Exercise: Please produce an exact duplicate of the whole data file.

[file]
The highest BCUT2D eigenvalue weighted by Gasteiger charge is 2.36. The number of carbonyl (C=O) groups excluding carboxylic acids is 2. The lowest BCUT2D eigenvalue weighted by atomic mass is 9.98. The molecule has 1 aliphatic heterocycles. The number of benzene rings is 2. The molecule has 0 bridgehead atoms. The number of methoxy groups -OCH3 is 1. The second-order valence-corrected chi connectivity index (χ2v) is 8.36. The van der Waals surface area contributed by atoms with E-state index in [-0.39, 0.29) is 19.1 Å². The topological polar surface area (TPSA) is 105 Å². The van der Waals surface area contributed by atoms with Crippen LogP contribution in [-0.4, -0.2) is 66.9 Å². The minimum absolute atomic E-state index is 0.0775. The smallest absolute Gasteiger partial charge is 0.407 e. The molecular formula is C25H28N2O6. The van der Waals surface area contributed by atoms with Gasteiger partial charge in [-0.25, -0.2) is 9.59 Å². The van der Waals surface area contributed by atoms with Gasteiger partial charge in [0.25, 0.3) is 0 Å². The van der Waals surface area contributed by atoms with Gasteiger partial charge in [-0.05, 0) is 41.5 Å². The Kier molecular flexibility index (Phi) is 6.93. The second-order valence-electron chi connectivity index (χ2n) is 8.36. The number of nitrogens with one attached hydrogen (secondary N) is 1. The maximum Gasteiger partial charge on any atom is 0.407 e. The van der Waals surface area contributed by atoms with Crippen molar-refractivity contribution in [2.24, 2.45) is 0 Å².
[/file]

The highest BCUT2D eigenvalue weighted by Gasteiger charge is 2.36. The number of carbonyl (C=O) groups excluding carboxylic acids is 2. The lowest BCUT2D eigenvalue weighted by atomic mass is 9.98. The molecule has 1 aliphatic heterocycles. The number of benzene rings is 2. The molecule has 0 bridgehead atoms. The number of methoxy groups -OCH3 is 1. The second-order valence-corrected chi connectivity index (χ2v) is 8.36. The van der Waals surface area contributed by atoms with E-state index in [-0.39, 0.29) is 19.1 Å². The topological polar surface area (TPSA) is 105 Å². The van der Waals surface area contributed by atoms with Crippen LogP contribution in [-0.4, -0.2) is 66.9 Å². The minimum absolute atomic E-state index is 0.0775. The smallest absolute Gasteiger partial charge is 0.407 e. The molecular formula is C25H28N2O6. The van der Waals surface area contributed by atoms with Gasteiger partial charge in [-0.25, -0.2) is 9.59 Å². The van der Waals surface area contributed by atoms with Gasteiger partial charge in [0.25, 0.3) is 0 Å². The van der Waals surface area contributed by atoms with Gasteiger partial charge in [-0.05, 0) is 41.5 Å². The Kier molecular flexibility index (Phi) is 6.93. The second-order valence-electron chi connectivity index (χ2n) is 8.36. The number of nitrogens with one attached hydrogen (secondary N) is 1. The maximum Gasteiger partial charge on any atom is 0.407 e. The van der Waals surface area contributed by atoms with Crippen molar-refractivity contribution in [2.24, 2.45) is 0 Å².